Who Pays for It?
◆ “Desk Pollution.” That is what a medical doctor called it. Reporting in the Journal of the American Medical Association, December 21, 1970, on the flood of unsolicited medical literature he received, he noted some interesting facts regarding it.
In one day he received nine such publications, in one month a total of seventy. They all had three things in common: They all contained advertising by more than one drug company; they were all sent to him without his soliciting them, and they all contained articles of interest to the practicing physician. A sampling of three magazines showed that they contained 173 pages of reading matter and 277 pages of advertising. Counting the number of lines contained in these seventy journals, he estimated that it would take forty hours a week to read them all in the course of a month.
These magazines are sent weekly or monthly to thousands if not hundreds of thousands of physicians. The total weight of the magazines he received in one month totaled 30.5 pounds. He estimated that if all 200,000 physicians in the United States received that many each month, it would total some 3,000 tons monthly.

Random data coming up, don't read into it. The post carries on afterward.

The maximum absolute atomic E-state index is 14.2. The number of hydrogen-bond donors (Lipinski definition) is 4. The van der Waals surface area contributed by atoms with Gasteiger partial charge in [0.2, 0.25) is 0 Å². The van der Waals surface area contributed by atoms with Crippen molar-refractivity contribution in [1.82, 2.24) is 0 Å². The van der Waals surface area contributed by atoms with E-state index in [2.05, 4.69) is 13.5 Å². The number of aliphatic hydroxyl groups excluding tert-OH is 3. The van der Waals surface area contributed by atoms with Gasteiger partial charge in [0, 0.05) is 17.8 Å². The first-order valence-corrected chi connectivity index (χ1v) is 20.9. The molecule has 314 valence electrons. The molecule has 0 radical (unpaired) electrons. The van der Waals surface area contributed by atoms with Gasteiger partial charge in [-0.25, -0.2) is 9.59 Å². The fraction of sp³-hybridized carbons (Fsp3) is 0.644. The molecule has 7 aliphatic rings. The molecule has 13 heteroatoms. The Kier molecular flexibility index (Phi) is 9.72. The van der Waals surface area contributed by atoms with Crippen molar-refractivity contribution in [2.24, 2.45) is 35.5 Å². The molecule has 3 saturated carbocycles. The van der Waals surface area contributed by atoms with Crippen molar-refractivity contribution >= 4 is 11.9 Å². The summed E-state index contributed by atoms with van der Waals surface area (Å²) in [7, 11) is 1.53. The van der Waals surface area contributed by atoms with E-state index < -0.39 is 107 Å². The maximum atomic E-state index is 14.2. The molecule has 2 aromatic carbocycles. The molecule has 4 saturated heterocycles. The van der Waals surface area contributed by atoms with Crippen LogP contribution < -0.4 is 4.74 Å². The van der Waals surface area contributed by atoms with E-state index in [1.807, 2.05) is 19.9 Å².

These medical journals, by and large, are published on fine-quality paper and contain very colorful costly medical advertising. Who pays for all this? Not the doctors nor the publishers but the patients who pay for the drugs that doctors prescribe; for all this advertising is added to the cost of the drugs. Apparently the manufacture of drugs is a very profitable business.